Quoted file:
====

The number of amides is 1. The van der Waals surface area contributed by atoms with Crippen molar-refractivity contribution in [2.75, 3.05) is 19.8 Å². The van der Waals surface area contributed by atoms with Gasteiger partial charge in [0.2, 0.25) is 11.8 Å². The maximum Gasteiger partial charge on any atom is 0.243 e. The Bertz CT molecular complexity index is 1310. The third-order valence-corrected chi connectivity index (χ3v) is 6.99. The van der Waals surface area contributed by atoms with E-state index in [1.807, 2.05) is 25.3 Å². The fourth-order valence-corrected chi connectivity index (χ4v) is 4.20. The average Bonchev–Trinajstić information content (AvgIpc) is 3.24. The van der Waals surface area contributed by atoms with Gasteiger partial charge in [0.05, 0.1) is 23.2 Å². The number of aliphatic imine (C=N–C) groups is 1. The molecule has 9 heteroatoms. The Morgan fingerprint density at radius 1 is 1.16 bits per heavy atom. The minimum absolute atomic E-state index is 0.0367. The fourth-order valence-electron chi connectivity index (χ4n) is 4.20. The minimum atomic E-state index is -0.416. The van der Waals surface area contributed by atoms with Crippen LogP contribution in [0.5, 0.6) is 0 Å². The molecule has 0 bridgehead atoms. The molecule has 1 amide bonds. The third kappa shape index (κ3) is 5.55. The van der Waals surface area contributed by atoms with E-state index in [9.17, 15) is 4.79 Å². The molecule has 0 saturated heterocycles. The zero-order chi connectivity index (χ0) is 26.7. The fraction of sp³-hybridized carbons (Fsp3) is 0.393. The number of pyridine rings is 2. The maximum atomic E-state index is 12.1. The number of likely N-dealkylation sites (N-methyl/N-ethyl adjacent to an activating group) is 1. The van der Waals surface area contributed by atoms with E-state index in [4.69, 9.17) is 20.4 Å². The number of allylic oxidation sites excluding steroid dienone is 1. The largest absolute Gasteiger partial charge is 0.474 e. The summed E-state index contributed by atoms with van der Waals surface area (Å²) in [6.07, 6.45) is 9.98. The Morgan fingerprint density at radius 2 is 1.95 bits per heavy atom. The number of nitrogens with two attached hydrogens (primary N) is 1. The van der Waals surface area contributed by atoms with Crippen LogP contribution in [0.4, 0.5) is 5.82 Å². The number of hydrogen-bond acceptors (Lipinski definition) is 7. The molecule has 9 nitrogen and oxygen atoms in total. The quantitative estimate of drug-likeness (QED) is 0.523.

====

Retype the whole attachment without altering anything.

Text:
The number of amides is 1. The van der Waals surface area contributed by atoms with Crippen molar-refractivity contribution in [2.75, 3.05) is 19.8 Å². The van der Waals surface area contributed by atoms with Gasteiger partial charge in [0.2, 0.25) is 11.8 Å². The maximum Gasteiger partial charge on any atom is 0.243 e. The Bertz CT molecular complexity index is 1310. The third-order valence-corrected chi connectivity index (χ3v) is 6.99. The van der Waals surface area contributed by atoms with E-state index in [1.807, 2.05) is 25.3 Å². The fourth-order valence-corrected chi connectivity index (χ4v) is 4.20. The average Bonchev–Trinajstić information content (AvgIpc) is 3.24. The van der Waals surface area contributed by atoms with Gasteiger partial charge in [0.05, 0.1) is 23.2 Å². The number of aliphatic imine (C=N–C) groups is 1. The molecule has 9 heteroatoms. The Morgan fingerprint density at radius 1 is 1.16 bits per heavy atom. The minimum absolute atomic E-state index is 0.0367. The fourth-order valence-electron chi connectivity index (χ4n) is 4.20. The minimum atomic E-state index is -0.416. The van der Waals surface area contributed by atoms with Crippen LogP contribution in [0.5, 0.6) is 0 Å². The molecule has 0 bridgehead atoms. The molecule has 1 amide bonds. The third kappa shape index (κ3) is 5.55. The van der Waals surface area contributed by atoms with E-state index in [9.17, 15) is 4.79 Å². The molecule has 0 saturated heterocycles. The zero-order chi connectivity index (χ0) is 26.7. The fraction of sp³-hybridized carbons (Fsp3) is 0.393. The number of pyridine rings is 2. The maximum atomic E-state index is 12.1. The number of likely N-dealkylation sites (N-methyl/N-ethyl adjacent to an activating group) is 1. The van der Waals surface area contributed by atoms with E-state index in [4.69, 9.17) is 20.4 Å². The number of allylic oxidation sites excluding steroid dienone is 1. The largest absolute Gasteiger partial charge is 0.474 e. The summed E-state index contributed by atoms with van der Waals surface area (Å²) in [6.07, 6.45) is 9.98. The Morgan fingerprint density at radius 2 is 1.95 bits per heavy atom. The number of nitrogens with two attached hydrogens (primary N) is 1. The van der Waals surface area contributed by atoms with Crippen LogP contribution in [0.4, 0.5) is 5.82 Å². The number of hydrogen-bond acceptors (Lipinski definition) is 7. The molecule has 9 nitrogen and oxygen atoms in total. The quantitative estimate of drug-likeness (QED) is 0.523.